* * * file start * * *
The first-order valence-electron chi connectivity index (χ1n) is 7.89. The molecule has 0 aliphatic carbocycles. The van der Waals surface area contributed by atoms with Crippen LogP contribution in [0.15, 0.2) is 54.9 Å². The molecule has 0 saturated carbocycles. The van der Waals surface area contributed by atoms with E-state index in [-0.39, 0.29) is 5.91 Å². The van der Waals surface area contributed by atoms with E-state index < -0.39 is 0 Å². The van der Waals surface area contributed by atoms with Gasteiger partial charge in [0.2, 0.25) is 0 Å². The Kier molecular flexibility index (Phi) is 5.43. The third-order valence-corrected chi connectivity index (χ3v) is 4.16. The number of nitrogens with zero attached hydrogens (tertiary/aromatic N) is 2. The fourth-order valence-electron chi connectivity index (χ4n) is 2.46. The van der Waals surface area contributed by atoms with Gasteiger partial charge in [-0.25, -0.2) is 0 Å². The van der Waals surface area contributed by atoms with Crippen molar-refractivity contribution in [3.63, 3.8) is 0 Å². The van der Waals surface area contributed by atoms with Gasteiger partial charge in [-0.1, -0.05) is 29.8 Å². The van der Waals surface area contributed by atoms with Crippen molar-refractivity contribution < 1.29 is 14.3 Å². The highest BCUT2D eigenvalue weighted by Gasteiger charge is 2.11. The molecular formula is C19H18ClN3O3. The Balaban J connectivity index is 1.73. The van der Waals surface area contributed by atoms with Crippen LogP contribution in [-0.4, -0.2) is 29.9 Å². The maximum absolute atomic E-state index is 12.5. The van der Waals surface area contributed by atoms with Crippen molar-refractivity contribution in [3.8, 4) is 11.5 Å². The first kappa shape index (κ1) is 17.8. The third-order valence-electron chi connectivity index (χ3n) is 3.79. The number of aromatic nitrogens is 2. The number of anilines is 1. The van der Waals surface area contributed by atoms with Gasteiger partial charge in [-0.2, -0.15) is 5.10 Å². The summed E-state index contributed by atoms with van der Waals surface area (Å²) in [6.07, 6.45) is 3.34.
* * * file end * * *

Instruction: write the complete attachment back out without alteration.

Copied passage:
The first-order valence-electron chi connectivity index (χ1n) is 7.89. The molecule has 0 aliphatic carbocycles. The van der Waals surface area contributed by atoms with Crippen LogP contribution in [0.15, 0.2) is 54.9 Å². The molecule has 0 saturated carbocycles. The van der Waals surface area contributed by atoms with E-state index in [-0.39, 0.29) is 5.91 Å². The van der Waals surface area contributed by atoms with E-state index < -0.39 is 0 Å². The van der Waals surface area contributed by atoms with Gasteiger partial charge in [0.2, 0.25) is 0 Å². The Kier molecular flexibility index (Phi) is 5.43. The third-order valence-corrected chi connectivity index (χ3v) is 4.16. The number of nitrogens with zero attached hydrogens (tertiary/aromatic N) is 2. The fourth-order valence-electron chi connectivity index (χ4n) is 2.46. The van der Waals surface area contributed by atoms with Gasteiger partial charge in [-0.25, -0.2) is 0 Å². The van der Waals surface area contributed by atoms with Crippen molar-refractivity contribution in [3.63, 3.8) is 0 Å². The van der Waals surface area contributed by atoms with Gasteiger partial charge in [-0.1, -0.05) is 29.8 Å². The van der Waals surface area contributed by atoms with Crippen molar-refractivity contribution < 1.29 is 14.3 Å². The highest BCUT2D eigenvalue weighted by Gasteiger charge is 2.11. The molecular formula is C19H18ClN3O3. The Balaban J connectivity index is 1.73. The van der Waals surface area contributed by atoms with Crippen LogP contribution in [-0.4, -0.2) is 29.9 Å². The maximum absolute atomic E-state index is 12.5. The van der Waals surface area contributed by atoms with Crippen molar-refractivity contribution in [3.8, 4) is 11.5 Å². The first kappa shape index (κ1) is 17.8. The third-order valence-electron chi connectivity index (χ3n) is 3.79. The number of aromatic nitrogens is 2. The number of anilines is 1. The van der Waals surface area contributed by atoms with Gasteiger partial charge in [-0.2, -0.15) is 5.10 Å². The summed E-state index contributed by atoms with van der Waals surface area (Å²) in [6.07, 6.45) is 3.34.